The Linux House 1.01

Fake News written by James Baughn on Sunday, August 27, 2000

from the now-everybody-will-want-one dept.

RATTLESNAKE RIDGE, LOUSIANA -- Mr. Billy O'Nair knows how to build a house. The 24 year old retired dotcom billionaire has constructed the "Linux House 1.01", a bachelor pad built in the shape of Tux Penguin. This geek haven features a 256 foot long computer room, along with other smaller, lesser important rooms (kitchen, bedroom, bathroom, etc.).

Explained O'Nair, "Why do architects waste a bunch of space on formal living rooms, family rooms, dining rooms, closets, foyers, and hallways that are rarely used? In my 'Linux House', the majority of square footage is devoted to the two rooms that I myself use the most: a computer room and a procrastination room."

The floorplan:

Linux House Floorplan

The design for this house is enough to send any geek into a frenzy of rabid drooling. Just look at what each room contains:

  • The Procrastination Room: When it comes to wasting time, Billy knows how to do it in style. With a wall-sized flat-screen TV, movie projector, pool table, LEGO workshop, and deluxe Laz-E-Geek(tm) recliner, there's absolutely no reason to perform meaningful work ever again.

  • The Computer Room: Many traditional houses try to hide the computer in a small "office" or "server closet". Not the Linux House. Not only is the computer room the largest space in the house, but it's also the first thing you see when you enter the front door. This room contains 64 computers running Linux, along with a few well-hidden boxes in the far corner that run other operating systems "just in case".

  • Bathroom & Library: In version 1.00 of the Linux House, O'Nair planned a seperate room for the library. "But then I realized that I did most of my reading and meditating while on the toilet," he reflected. "So why bother with a stand-alone library? Now I've got all my O'Reilly and science-fiction books right at my fingertips while I'm on the throne."

  • Bedroom: An unfortunate waste of space since Billy doesn't sleep very often (he once performed a 48 hour straight hacking run while doped up on caffeine).

  • Kitchen: Another waste of space. This small room only contains a microwave (with its own IP address) and a telephone with the nearest Dominator's Pizza location on speed-dial. "I don't cook," O'Nair said flatly. "Once in awhile I'll nuke a TV dinner, but most of the time I just hit the 'GIMME FOOD' button on the phone and order a Dominator's pizza."

  • Linus Torvalds Shrine: No geek house is complete without one.

  • Living Room: "This is really just a facade for a secret trapdoor that drops down into the laboratory and nuclear power plant in the basement," he explained. "Yes, I have my own power plant -- how else am I going to get all the power necessary to keep all those computers running 24/7?"

And that's not all. The Linux House features a LAN (Liquor Acquisition Network) that delivers alcohol or caffeinated beverages to any room in the house by way of pipes that run through the ceiling. In addition, 'PANIC' buttons scattered throughout the house activate the RAM System (Random Access Munchies), in which candy bars and other snacks are immediately delivered by FPM (Fast Pretzel Mode) and EDO (Extended Delicacy Output) pneumatic tubes.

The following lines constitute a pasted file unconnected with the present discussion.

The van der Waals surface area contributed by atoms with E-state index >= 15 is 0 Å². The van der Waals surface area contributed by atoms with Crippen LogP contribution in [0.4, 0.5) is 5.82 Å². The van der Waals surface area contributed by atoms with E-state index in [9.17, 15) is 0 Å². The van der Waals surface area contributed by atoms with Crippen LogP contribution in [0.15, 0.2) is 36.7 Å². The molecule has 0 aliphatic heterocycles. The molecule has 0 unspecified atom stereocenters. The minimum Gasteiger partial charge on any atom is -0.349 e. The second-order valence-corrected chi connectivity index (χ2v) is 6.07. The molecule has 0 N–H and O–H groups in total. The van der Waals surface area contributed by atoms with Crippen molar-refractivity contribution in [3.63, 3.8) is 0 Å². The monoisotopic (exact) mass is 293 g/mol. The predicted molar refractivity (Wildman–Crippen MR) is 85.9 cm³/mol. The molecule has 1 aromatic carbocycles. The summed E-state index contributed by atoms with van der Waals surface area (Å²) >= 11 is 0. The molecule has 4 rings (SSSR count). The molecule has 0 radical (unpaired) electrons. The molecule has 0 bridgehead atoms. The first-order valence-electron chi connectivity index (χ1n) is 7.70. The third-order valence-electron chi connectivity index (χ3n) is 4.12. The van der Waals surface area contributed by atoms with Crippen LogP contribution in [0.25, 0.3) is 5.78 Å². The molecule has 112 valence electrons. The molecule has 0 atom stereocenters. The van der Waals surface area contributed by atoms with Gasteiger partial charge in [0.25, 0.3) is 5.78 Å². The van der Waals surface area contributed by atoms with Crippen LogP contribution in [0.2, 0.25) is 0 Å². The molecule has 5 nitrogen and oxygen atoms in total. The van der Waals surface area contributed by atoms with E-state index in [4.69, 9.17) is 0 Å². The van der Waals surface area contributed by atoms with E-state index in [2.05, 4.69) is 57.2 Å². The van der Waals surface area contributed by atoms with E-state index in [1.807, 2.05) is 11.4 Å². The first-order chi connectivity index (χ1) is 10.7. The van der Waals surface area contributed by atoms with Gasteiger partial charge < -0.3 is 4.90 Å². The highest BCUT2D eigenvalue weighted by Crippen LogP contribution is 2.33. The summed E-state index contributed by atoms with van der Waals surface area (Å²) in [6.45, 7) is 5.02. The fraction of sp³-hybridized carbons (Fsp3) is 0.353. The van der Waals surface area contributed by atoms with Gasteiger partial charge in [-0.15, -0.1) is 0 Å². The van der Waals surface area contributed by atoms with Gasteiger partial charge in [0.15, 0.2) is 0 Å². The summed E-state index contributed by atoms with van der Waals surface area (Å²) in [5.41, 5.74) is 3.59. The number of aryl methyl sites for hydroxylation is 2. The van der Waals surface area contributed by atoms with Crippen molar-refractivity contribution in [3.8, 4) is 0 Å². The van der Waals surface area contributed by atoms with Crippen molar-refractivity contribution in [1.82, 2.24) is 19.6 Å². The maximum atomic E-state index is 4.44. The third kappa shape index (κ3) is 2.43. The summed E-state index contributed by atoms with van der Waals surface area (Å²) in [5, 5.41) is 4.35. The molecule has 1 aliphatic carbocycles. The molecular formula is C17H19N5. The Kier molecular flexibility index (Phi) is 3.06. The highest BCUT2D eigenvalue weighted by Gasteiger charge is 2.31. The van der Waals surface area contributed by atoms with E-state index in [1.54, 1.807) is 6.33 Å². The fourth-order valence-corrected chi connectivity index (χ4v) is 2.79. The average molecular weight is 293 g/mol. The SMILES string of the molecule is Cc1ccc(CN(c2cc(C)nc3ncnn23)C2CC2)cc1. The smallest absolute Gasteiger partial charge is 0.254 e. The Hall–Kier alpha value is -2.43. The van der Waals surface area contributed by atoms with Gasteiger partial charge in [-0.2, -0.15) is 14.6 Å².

Billy O'Nair was quick to point out another feature of the Linux House: No Windows and no Gates. Except for the one Windows computer running as a DSM (Dedicated Solitaire Machine), the entire house is 100% Microsoft free. (Unless you count the picture of Bill Gates on the DARTboard [Direct Action Retribution Target] in the procrastination room.)

Several volunteer engineers are working on a 2.00 release of the house. "The blueprints are currently available online under the BSD (Blueprint Source Distribution) License and anybody can submit patches," Billy said. Planned improvements include a second floor that will house a 128-node Beowulf cluster of Cray supercomputers connected to an OC-48 pipe. "I can afford this," said the dotcom billionaire. "After all, I'm using holograms for plants and trees, which saves a bundle on landscaping and gardening costs. It's not like I'm going to be outside much anyways."

The upcoming version will also fix a few bugs in the current design. "I should've put the kitchen near Tux's beak," he said. "And the Linus Torvalds Shrine needs to be in a more prominent location in the center of the computer room."

Built in 1998, Mr. O'Nair's Linux House 1.01 has gained national attention. A recent issue of "Better Homes & Gardens That You Can't Afford" featured a ten-page article on the house. Next year the magazine is scheduled to feature the daemon-shaped "FreeBSD Garage" that he wants to build for his Geekmobile. He also has other outbuildings on the drawing board, leaving the Linux House as the kernel of his property.

Billy O'Nair's creation has also done wonders for the cause of Linux advocacy in his local community. A series of articles in the Rattlesnake Ridge Browbeater-Crusader Newspaper about the Linux House raised awareness of bluescreen-free software alternatives. (Of course, the newspaper reporters mispelled Linux as "Lenix" and referred to the "Open Sores" movement numerous times [But we won't pick at that -- The Editor].)

"I've really put this town on the map," Billy bragged. "My Linux House surpassed the World's Largest Kudzu Patch as the region's most popular tourist attraction."

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